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Beads are found in most cultures around the world and have been used in multiple ways as forms of body adornment, talismans, and sacred objects. They also were also used to convey important information such as a person’s social rank, marital status, age and group origin. Each culture has contributed unique examples of beadwork that utilize a variety of beading techniques of unknown origins. Most experts agree that beadwork is primarily a textile art involving needle and thread, though there are several other ways of uniting beads that do not involve thread at all.
Great centers of glass seed bead manufacturing grew up in Europe, China, and India. The Venetians began making glass beads around 1200, and by the eighteenth century had a near-monopoly on the glass bead market. However, additional centers of bead manufacturing developed in other parts of Europe, including Bohemia and Moravia (now the Czech Republic), France, Germany and Holland. These beads became prime trade items and were distributed throughout the established seafaring trade routes. Thus, glass beads were introduced to Africa, Asia, the Pacific and North and South America, and Native peoples in these continents absorbed and welcomed these new trade items into their cultural traditions.
Glass seed beads
manufactured using two primary methods.
The second method dates from antiquity and involves winding molten glass multiple times around a coated mandrel of metal. Some seed beads from India and China are still being produced using this method. Contemporary lamp-worked beads could be considered as large scale examples of this method.
In the 1980’s computer control of seed bead
manufacturing came into play, both in the Czech
Republic and in Japan.
The Japanese, having the luxury of starting from
scratch, were able to design a computer controlled
extruding process capable of continuously producing
very accurate diameters and hole sizes. These beads
are being made in a variety of shapes, the most
popular being cylindrical, and have large holes that
make beading with them a delight.
Bead weaving techniques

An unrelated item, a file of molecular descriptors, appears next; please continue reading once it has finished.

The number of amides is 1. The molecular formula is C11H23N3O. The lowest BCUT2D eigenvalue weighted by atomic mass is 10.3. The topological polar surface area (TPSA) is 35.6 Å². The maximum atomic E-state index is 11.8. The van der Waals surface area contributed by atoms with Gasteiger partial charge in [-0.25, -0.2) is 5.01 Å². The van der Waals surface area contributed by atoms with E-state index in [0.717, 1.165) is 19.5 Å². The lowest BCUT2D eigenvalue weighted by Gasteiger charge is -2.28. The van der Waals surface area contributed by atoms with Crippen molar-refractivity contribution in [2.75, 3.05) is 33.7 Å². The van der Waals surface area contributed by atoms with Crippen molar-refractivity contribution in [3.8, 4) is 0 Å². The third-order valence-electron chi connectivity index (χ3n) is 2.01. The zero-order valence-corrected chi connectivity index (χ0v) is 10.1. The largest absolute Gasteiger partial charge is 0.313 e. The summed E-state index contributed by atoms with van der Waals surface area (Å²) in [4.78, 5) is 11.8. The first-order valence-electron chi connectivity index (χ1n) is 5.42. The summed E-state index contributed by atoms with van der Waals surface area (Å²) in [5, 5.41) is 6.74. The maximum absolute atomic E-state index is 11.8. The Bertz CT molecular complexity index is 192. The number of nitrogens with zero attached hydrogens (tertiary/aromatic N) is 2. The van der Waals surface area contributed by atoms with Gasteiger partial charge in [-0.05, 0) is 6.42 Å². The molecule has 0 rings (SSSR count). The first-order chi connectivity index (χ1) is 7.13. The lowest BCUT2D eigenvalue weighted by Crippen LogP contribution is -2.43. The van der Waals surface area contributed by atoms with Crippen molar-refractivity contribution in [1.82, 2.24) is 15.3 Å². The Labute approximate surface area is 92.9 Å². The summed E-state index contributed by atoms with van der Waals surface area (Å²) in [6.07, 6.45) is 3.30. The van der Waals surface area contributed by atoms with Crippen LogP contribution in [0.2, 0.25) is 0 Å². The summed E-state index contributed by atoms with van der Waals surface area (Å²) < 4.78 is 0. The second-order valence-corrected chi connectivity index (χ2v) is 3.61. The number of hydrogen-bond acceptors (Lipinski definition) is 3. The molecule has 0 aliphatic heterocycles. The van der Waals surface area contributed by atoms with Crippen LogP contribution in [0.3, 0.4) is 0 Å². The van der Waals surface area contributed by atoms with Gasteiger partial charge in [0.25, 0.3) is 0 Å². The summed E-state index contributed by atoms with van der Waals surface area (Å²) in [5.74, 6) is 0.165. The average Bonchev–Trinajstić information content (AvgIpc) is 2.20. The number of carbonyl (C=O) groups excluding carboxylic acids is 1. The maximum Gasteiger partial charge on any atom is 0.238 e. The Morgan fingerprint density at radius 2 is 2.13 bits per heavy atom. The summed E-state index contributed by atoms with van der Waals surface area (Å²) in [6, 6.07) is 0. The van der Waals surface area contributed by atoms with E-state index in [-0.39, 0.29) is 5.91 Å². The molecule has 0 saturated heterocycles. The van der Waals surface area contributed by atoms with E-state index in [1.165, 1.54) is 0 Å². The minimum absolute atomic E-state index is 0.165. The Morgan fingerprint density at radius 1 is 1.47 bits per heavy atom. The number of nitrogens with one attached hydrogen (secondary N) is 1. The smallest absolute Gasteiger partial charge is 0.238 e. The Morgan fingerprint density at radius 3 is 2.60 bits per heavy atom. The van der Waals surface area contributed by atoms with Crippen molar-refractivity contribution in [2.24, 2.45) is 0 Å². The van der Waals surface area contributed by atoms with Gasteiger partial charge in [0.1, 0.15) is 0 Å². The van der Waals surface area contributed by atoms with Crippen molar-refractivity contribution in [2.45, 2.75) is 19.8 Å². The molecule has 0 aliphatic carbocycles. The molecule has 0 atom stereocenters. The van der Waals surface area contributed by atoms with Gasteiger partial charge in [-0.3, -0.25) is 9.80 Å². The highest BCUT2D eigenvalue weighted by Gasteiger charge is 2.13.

fall into two basic categories.
Bead artists are often self-taught in these
techniques and then go on to develop their own
variations or combinations thereof.
In The Art of Weaving Glass Beads exhibit, we find examples of both categories of bead
weaving as well as bead crochet.
Most of the other bead artists in this exhibit use
off-loom bead weaving.
Madelyn Ricks works exclusively in peyote stitch using Japanese Delica seed beads for her very popular Kimono series, her whimsical sculptures, and her Jewelry. For the kimonos, she first graphs her designs by hand, gluing multiple sheets together, then beads it in separate strips which are stitched together.
creates Robes and Wall hanging Objects predominantly
inspired by Mexican Art. For the Robes, she works
in peyote stitch, using Japanese Delica seed beads.
Some of her Wall Objects are Neckpieces.
creates sculptural jewelry inspired by sea life and
other natural forms. She combines several techniques
in her jewelry that include free-form
three-dimensional peyote stitch, branch fringing and
and Gabriele Malek are Austrian art teachers,
friends and business partners. They create their
neckpieces, ranging from the whimsical to the very
elegant, using the old bead crochet technique which
had been revived in recent years. Czech seed beads
and Delica beads are used by both artists.
All the bead artists in this exhibit are drawn to working with beads because of shared passion for these little tiny bits of colored glass that come in such an enormous variety of colors, shapes, textures and surface finishes. We work with a color palette that is almost infinite in its potential. Each of us appreciates the meditative process weaving for hours and hours our creations to completion, using needle and thread and many thousands of small glass beads. The labor involved is almost incalculable, and when each piece is completed, it has truly become a labor of love, passion and delight.